Economies of unscale are enabled by two complementary market forces: the emergence of platforms and technologies that can be rented as needed. These developments have eroded the powerful inverse relationship between fixed costs and output that defined economies of scale. Now, small, unscaled companies can pursue niche markets and successfully challenge large companies that are weighed down by decades of investment in scale — in mass production, distribution, and marketing.

Investments in scale used to make a lot of sense. Around the beginning of the 20th century, the world was treated to a technological surge unlike any in history. That was when inventors and entrepreneurs developed cars, airplanes, radio, and television, and built out the electric grid and telephone system.

These new technologies ushered in the age of scale by enabling mass production and offering access to mass markets. Electricity drove automation, allowing companies to build huge factories to churn out a product in massive quantities. Radio and TV reached huge audiences, which companies tapped through mass marketing. The economies of scale governed business success.

Scale conferred an enormous competitive advantage. It not only lowered fixed costs — it also created a forbidding barrier to entry for competitors. Organizations of all kinds spent the 20th century seeking scale. That’s how we ended up with giant corporations, and universities with 50,000 students, and multinational health care providers.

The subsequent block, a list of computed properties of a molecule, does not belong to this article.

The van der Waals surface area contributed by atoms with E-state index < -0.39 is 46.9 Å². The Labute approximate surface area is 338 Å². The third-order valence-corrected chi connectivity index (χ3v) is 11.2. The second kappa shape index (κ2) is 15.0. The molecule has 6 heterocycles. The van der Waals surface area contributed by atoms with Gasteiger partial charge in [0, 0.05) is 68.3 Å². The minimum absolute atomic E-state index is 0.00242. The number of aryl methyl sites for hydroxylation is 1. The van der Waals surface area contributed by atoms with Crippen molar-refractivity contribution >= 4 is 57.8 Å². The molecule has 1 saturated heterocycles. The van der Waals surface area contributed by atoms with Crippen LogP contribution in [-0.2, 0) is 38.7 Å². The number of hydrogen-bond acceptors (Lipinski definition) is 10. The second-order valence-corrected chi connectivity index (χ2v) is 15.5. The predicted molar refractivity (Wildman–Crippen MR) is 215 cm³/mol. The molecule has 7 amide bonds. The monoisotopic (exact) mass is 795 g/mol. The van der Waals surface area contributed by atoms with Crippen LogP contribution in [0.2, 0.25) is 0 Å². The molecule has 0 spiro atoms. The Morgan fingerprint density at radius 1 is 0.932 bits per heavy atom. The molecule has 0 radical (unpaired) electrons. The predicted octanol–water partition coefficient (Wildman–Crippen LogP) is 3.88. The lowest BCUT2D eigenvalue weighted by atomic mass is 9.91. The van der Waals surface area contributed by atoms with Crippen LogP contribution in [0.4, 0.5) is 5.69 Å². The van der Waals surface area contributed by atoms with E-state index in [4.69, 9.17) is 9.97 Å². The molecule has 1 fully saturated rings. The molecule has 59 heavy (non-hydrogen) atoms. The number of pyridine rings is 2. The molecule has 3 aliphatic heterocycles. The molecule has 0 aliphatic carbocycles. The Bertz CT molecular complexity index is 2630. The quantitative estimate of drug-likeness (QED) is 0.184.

Today, we’re experiencing a new tech surge. This one started around 2007, when mobile, social, and cloud computing took off with the introduction of the iPhone, Facebook, and Amazon Web Services (AWS), respectively. Now, we’re adding AI to the mix. AI is this century’s electricity — the technology that will power everything.

AI has a particular property that supplants mass production and mass marketing as a basis of competitive advantage. It can learn about individuals and automatically tailor products for them at scale. This is how the GPS navigation app Waze gives you a route map tailored to your destination at a specific moment in time — a map that probably won’t work for anyone else or at any other time and doesn’t need to. AI enables mass customization for increasingly narrow markets. If a product is custom built specifically for you, you’ll probably prefer it to a product that’s built for millions of people who are only kind of like you.

This is the basis of economics of unscale. The winning companies in today’s tech surge are companies that profitably give each customer exactly what he or she wants, not companies that give everyone the same thing.

There is another, equally important way in which the current tech wave is propelling economies of unscale. Because companies can stay nimble and focused by easily and instantly renting scale, they can adjust more quickly to changing demand and conditions at much lower cost and with far less effort.

Thus, scaled companies find themselves beleaguered by unscaled competitors. Stripe is an unscaled financial services company based in San Francisco that is challenging the big banks. Airbnb, also based in San Francisco, is an unscaled hotel company that is taking customers away from the big chain hotels. Warby Parker is a New York City-based unscaled eyewear company that is threatening the big eyewear brands.

If economies of unscale will rule in this new world of business, how can a corporation, which, by definition is a large, scaled-up enterprise, compete and thrive? Read the rest here